• Benedict Nightingale in the Times (3 stars) – “It would have been good to see and hear more about the events that left Mossman wondering about how detached, or how involved, a reporter should be…. (Wright) doesn’t seem to give much credence to the idea that Mossman was burnt out or professionally frustrated. We see the man politely fired from Panorama, allowed to make quirky films about ordinary people, refusing to ditch a relatively unimportant interview to cover the death of Robert Kennedy, settling into the oubliette of arts TV, and rediscovering and befriending an eccentric Rosamond Lehmann; but the only event that seems greatly to disturb him is the death by overdose of his lover, a troubled erratic Canadian potter played by Chris New. Maybe that was ‘it’. Yet Richard Eyre’s pacy production and Chaplin’s fine, measured performance leave one with a portrait of a cool, confident, tough-minded man basically as hidden as one of le Carré’s spies.”

  • Nicholas de Jongh in the Evening Standard (4 stars) – “Nicholas Wright's fascinating play, witty about both BBC manners and changing Sixties morals, imagines its way into the disturbed mind of a still-surviving class of Englishman…. Ben Chaplin as Mossman gives a magnificent performance of shuttered politesse…. Yet sardonic Mossman was neither tame nor docile when up against authority. Richard Eyre's immaculate production dramatises an ancient Panorama interview led by Paul Ritter's amusing Robin Day…. Just once the mask is wrenched off and a remarkable, shattered Chaplin weeps real tears…. Wright's weakness is that the second half shows a resurgent, novel-writing Mossman, supported by Angela Thorne's imperious novelist, Rosamond Lehmann, who put her faith in spiritualism. If the suicide that Mossman plans with meticulous calm has to do with his secret, discarded career in MI6 or his abiding guilt that he did not save Louis, Wright fights shy of saying so…. I believe that a play about the suicide of a well known somebody whose friends and perhaps relations are still alive should be based on fact and not on fantasies or inventions. It would have been fairer if Mossman had been given a pseudonym and a programme note included saying the play was based on some events in his life.”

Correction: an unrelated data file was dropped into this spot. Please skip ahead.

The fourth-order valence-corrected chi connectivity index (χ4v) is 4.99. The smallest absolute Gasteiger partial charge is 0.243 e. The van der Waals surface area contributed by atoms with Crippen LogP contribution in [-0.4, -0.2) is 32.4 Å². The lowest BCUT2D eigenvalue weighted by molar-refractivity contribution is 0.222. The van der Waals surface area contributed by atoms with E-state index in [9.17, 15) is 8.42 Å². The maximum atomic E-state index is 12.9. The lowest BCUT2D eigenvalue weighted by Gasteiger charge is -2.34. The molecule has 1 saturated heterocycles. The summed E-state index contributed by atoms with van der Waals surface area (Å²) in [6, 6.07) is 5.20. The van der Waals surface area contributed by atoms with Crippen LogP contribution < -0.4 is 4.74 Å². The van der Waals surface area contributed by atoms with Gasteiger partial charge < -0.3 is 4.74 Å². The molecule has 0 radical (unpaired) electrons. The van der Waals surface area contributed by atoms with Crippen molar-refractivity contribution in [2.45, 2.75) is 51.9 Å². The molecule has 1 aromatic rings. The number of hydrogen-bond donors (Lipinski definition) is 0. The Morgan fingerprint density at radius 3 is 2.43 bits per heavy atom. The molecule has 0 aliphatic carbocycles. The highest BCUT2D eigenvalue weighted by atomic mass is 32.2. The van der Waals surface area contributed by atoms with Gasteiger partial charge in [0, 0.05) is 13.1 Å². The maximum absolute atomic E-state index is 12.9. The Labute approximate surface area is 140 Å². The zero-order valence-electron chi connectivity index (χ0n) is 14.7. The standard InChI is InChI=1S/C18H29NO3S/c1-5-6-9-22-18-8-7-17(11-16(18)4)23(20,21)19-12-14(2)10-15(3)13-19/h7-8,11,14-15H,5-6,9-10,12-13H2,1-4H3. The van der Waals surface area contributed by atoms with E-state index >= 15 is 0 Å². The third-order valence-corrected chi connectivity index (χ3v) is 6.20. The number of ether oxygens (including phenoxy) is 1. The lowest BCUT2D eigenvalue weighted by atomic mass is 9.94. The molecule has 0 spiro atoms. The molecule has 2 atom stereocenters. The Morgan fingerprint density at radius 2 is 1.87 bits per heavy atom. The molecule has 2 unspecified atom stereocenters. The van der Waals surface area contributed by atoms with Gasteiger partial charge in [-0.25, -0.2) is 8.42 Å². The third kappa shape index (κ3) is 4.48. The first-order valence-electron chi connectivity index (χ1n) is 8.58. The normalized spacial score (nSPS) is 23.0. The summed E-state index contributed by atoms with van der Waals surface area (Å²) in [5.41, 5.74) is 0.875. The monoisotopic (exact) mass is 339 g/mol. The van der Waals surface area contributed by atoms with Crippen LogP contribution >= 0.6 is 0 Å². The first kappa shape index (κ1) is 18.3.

• Rhoda Koenig in the Independent – “The more we learn about Mossman, the more walls we run into. Homosexual in a conservative milieu, an objective commentator, and a part-time spy, Mossman was professionally, as well as emotionally, elusive. But a slippery character can still fascinate. Unfortunately, Ben Chaplin, for most of the evening, stands with his arms folded across his chest and speaks in a guarded tone of voice. He's lovely to look at, but the lack of charm or command (at least one is a newsman's necessity) is obvious…. Mossman, however, isn't nearly so much of a pain as his lover, Louis, a young man whose disdainful, holier-than-thou pronouncements about Mossman's lack of artistic integrity are clearly motivated by envy…. Fortunately, there are plenty of other characters, and Wright seems to have had as much fun in writing them as we have in listening to them. Bruce Alexander, as Mossman's producer, deftly creates the echt BBC man, twisted into a corkscrew of embarrassment by the reporter's ‘chum’ but setting aside all squeamishness to be both kindly and practical at a time of pain and sorrow. Paul Ritter does a hilarious impersonation of Robin Day, coming across as more appealing than the real one deserves. Angela Thorne steals away with much of the show as Mossman's friend Rosamund Lehmann.”

    - by Caroline Ansdell